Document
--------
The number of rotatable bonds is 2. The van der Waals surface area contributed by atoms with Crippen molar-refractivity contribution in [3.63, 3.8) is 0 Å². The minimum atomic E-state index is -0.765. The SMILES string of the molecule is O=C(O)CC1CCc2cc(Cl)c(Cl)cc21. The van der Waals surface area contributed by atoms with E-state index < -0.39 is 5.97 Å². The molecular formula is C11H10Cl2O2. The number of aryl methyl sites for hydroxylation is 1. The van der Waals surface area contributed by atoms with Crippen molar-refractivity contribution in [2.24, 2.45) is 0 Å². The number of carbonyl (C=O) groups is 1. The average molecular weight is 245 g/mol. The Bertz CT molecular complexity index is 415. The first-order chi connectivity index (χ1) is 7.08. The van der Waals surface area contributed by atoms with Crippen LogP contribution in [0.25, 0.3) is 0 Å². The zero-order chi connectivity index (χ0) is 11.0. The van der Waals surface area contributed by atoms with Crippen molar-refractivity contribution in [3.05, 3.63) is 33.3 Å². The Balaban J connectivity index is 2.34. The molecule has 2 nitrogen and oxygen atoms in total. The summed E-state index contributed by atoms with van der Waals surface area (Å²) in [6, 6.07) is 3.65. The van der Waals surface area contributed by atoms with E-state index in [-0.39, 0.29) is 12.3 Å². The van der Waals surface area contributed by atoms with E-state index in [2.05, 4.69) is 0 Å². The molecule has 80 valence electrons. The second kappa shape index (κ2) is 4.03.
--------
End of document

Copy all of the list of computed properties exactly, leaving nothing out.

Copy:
The number of rotatable bonds is 2. The van der Waals surface area contributed by atoms with Crippen molar-refractivity contribution in [3.63, 3.8) is 0 Å². The minimum atomic E-state index is -0.765. The SMILES string of the molecule is O=C(O)CC1CCc2cc(Cl)c(Cl)cc21. The van der Waals surface area contributed by atoms with E-state index < -0.39 is 5.97 Å². The molecular formula is C11H10Cl2O2. The number of aryl methyl sites for hydroxylation is 1. The van der Waals surface area contributed by atoms with Crippen molar-refractivity contribution in [2.24, 2.45) is 0 Å². The number of carbonyl (C=O) groups is 1. The average molecular weight is 245 g/mol. The Bertz CT molecular complexity index is 415. The first-order chi connectivity index (χ1) is 7.08. The van der Waals surface area contributed by atoms with Crippen LogP contribution in [0.25, 0.3) is 0 Å². The zero-order chi connectivity index (χ0) is 11.0. The van der Waals surface area contributed by atoms with Crippen molar-refractivity contribution in [3.05, 3.63) is 33.3 Å². The Balaban J connectivity index is 2.34. The molecule has 2 nitrogen and oxygen atoms in total. The summed E-state index contributed by atoms with van der Waals surface area (Å²) in [6, 6.07) is 3.65. The van der Waals surface area contributed by atoms with E-state index in [-0.39, 0.29) is 12.3 Å². The van der Waals surface area contributed by atoms with E-state index in [2.05, 4.69) is 0 Å². The molecule has 80 valence electrons. The second kappa shape index (κ2) is 4.03.